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 And yet this third or fourth rate military power showed its ability to defeat the supposed super power in key battles for Kyiv, Kharkiv and Kherson. And it has taken back half of the territory that Russia first occupied. It has shown, through counteroffensives in Kharkiv and Kherson, that with the right planning and equipment it can inflict devastating defeats on the Russian military. It is still a huge country, with 40 million people, plentiful manpower, and the motivation of fighting to defend its own territory and for the survival of its people and state.

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By contrast, Russia, the supposed superpower, has proven incredibly inept in fighting conventional warfare. Estimates suggest perhaps half its conventional military kit has been destroyed and Russia suffered hundreds of thousands dead and injured. It sought to regain the initiative by launching a huge mobilization early last winter, but even this seems to have run into the ground in the mud of Bakhmut.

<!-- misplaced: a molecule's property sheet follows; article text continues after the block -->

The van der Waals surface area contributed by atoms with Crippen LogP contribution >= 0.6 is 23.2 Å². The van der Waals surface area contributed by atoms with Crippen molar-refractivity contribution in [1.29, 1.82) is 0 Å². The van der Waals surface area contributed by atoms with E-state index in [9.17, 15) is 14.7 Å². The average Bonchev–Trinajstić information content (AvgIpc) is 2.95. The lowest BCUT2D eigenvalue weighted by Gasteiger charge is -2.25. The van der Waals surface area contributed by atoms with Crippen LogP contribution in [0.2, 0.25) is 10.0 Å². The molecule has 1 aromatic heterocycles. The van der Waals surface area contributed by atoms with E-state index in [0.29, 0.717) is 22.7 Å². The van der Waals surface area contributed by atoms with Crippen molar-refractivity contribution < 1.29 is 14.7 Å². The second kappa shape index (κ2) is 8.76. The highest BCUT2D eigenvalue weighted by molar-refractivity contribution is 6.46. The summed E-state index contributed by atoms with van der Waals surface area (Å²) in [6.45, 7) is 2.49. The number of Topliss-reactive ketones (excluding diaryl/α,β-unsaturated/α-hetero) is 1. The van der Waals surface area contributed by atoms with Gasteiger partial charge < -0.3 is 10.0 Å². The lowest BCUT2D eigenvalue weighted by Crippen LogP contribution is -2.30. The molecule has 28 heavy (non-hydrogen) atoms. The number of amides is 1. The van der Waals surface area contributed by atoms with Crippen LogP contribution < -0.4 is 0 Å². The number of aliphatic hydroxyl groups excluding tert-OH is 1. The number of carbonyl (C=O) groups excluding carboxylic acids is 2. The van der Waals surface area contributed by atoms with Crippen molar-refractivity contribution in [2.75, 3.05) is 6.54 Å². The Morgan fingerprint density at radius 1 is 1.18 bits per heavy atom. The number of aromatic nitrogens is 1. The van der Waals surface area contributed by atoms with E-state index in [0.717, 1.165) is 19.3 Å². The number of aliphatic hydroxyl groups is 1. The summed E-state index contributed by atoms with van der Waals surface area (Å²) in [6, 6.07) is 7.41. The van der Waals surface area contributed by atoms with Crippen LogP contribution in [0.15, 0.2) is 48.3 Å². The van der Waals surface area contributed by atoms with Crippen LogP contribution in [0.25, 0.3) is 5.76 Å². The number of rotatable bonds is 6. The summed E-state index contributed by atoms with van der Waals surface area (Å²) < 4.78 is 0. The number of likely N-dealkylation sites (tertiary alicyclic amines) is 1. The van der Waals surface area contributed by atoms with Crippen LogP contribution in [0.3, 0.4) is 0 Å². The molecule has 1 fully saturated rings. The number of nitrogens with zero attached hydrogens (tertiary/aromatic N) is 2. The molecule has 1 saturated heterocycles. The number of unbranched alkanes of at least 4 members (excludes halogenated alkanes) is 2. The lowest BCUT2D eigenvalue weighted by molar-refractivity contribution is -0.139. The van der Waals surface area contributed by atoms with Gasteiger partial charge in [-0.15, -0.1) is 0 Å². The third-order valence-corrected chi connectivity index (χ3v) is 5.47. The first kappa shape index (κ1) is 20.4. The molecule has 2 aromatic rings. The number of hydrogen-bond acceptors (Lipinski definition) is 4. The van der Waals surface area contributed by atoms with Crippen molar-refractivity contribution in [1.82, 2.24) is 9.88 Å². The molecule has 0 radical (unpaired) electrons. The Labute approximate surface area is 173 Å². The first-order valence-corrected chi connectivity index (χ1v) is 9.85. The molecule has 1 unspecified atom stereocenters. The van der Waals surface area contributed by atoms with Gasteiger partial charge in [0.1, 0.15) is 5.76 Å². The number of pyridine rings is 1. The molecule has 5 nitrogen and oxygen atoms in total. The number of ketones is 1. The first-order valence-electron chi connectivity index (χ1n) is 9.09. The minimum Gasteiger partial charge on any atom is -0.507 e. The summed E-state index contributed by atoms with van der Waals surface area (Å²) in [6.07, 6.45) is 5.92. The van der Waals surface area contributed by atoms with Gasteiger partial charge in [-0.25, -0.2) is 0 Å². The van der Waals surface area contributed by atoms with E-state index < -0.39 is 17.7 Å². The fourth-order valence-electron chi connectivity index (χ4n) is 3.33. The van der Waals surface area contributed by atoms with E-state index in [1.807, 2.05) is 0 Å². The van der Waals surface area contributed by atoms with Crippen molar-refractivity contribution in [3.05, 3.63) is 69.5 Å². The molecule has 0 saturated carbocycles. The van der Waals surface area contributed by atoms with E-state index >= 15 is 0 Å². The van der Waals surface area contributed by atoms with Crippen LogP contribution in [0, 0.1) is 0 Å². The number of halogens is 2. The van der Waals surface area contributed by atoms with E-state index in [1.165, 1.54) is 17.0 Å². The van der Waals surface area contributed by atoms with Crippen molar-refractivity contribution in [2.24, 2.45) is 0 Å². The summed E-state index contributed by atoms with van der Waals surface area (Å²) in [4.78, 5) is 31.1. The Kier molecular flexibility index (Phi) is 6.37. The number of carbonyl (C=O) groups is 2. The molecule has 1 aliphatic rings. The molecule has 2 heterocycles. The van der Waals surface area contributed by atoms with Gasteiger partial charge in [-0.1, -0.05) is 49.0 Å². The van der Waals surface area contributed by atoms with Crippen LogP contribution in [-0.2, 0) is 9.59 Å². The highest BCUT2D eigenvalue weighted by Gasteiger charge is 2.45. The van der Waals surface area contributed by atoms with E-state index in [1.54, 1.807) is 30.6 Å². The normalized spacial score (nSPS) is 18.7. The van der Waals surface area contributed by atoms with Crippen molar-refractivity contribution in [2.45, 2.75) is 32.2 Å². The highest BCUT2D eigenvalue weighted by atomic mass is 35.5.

The core of its problems are that it’s troops lack motivation as they are fighting in someone else’s country, poor equipment and training. And Russia’s inability to wage this war effectively seems much to reflect corruption and ineptitude a consequence I think of the inherent weaknesses of autocratic or rather kleptocratic regimes such as Putin’s. Corruption is rife. Decisions are centralized, particularly around Putin himself, and the regime is hampered by Putin’s own paranoia, which leaves him detached from ordinary people and importantly military commanders. Autocracy means that generals appear unwilling to tell truth to power, and Putin is unable to make optimal decisions in terms of military planning and battlefield tactics.